It is said that

*"Pain + time = humor".*

*Side note:*

NASA JPL

I am a computational physicist working on societal applications of machine-learning techniques.

My research interests span multi-disciplinary fields involving Societal applications of Machine Learning, Decision-theoretic approach to automated Experimental Design, Bayesian statistical data analysis and signal processing.

Interested about the picture? Autonomous experimental design allows us to answer the question of where to take the measurements. More about it is here...

I addition to the research, I also like to hike, bike, read and play with water color.

Welcome to nabinkm.com. Please visit again.

This is definitely not a book review, just my wild speculations into travel into Mars.

When you travel for cross Atlantic travel, how cozy was it? Seating at one confined place while waiting for long destination has so many side effects. Physical, psychological so and so.

Well, we are talking about months of isolations and painful travel. This should shakedown your enthusiasm for space travel. :P

How about adding some humor to the pain?

It is said that

*"Pain + time = humor".*

It is said that

"Packing for Mars: The Curious Science of Life in the Void" by Mary Roach should be a good read. I would definitely love to have a chance to read it. Actually, I have added it to my wish list@Amazon. ;) Reviews are saying that there are a lot of LOL moments in the book.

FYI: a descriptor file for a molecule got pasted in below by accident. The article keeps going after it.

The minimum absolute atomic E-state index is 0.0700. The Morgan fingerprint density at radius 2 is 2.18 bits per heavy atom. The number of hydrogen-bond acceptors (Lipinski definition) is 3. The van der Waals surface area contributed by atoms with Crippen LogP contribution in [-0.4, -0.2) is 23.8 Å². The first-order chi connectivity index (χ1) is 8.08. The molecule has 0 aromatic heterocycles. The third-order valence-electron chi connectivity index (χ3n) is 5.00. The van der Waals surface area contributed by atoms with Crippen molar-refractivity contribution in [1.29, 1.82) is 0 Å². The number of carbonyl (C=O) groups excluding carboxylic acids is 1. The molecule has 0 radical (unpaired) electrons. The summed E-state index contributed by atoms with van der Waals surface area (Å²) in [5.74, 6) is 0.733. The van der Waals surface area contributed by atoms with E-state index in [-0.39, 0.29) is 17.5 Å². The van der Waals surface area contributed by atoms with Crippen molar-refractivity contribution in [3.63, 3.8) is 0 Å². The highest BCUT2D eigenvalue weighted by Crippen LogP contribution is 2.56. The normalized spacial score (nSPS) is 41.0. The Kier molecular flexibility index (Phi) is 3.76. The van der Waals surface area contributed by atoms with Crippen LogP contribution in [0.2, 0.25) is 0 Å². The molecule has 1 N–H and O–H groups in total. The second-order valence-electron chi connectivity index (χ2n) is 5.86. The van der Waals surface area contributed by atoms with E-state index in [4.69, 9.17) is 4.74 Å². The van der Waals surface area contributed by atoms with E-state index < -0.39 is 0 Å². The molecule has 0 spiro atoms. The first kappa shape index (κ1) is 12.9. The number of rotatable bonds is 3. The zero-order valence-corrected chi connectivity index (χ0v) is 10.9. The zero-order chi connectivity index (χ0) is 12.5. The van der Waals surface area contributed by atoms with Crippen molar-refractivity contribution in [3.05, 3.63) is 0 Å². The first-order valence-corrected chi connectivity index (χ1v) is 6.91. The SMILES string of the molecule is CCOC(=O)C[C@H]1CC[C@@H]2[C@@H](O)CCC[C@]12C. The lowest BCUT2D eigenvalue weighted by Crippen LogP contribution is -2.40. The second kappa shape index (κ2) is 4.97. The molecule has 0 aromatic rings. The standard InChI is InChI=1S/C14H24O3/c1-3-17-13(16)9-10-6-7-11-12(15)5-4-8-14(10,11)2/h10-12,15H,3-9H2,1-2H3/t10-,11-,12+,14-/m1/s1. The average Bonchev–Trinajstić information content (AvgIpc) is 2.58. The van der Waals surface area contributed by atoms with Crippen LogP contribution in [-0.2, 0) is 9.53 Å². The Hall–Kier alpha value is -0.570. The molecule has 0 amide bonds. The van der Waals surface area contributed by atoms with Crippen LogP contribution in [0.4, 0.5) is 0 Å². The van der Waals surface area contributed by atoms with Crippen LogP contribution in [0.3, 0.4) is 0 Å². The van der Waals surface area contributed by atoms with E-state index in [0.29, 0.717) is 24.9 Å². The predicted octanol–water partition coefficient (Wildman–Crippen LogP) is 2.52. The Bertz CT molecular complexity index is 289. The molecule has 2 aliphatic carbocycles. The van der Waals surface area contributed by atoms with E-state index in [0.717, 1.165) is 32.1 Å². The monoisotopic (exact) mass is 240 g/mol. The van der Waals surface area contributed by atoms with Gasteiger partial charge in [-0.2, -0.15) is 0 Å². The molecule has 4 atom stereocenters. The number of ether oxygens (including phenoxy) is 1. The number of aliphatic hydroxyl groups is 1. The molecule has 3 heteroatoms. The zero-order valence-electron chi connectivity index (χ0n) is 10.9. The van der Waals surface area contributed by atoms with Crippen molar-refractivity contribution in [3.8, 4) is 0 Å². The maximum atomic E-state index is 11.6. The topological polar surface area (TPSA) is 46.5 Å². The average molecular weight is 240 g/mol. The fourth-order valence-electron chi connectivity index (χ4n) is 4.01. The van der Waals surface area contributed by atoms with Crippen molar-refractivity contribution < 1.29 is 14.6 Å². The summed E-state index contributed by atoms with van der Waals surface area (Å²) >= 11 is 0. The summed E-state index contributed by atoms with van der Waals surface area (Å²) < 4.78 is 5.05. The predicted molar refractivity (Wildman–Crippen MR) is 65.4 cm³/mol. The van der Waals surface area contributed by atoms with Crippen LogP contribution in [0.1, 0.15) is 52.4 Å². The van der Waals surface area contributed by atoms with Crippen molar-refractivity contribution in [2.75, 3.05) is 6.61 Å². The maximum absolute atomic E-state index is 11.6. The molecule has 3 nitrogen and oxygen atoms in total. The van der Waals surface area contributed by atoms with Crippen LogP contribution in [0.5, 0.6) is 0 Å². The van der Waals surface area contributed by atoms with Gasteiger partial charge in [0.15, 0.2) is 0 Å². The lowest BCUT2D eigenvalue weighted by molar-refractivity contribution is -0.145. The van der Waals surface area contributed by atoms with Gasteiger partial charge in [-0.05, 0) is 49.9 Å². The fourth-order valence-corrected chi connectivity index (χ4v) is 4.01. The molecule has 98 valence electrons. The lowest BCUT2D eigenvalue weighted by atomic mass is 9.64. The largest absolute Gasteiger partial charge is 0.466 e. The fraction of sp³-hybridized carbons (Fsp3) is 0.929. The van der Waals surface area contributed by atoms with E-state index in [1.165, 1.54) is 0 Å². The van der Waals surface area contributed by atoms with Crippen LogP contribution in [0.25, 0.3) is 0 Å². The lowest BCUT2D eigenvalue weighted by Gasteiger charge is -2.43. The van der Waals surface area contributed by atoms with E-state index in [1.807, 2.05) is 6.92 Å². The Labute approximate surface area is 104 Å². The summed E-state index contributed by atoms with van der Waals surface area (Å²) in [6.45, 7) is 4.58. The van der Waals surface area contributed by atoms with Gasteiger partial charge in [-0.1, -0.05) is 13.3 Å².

Download the pdf to have some idea on how tricky it is to travel to sister planet Mars:

I am learning Latex. Using Texnic Center and other similar softwares. I wish that Kile was available on Windows...

Anyways, everytime I start a new file, I have to search for the barebone of the file which needs to be there before anything can be done.

So, here I am collecting some skeleton for latex files:

I think they are free from any (c).

\documentclass[a4paper,11pt]{article}

\usepackage{amsmath} % need for subequations

\usepackage{hyperref} % use for hypertext links, including those to external documents and URLs

\title{Your Title Here}

\author{Your Name here \thanks{Email: adf@gmail.com}

\\University}

\begin{document}

\maketitle

\begin{abstract}

Abstract goes here...

\end{abstract}

\tableofcontents{} % comment: just in case... it can be commented

\section{One}

Here we start...

Oh, why not start by writing Bayes Theorem in Latex ?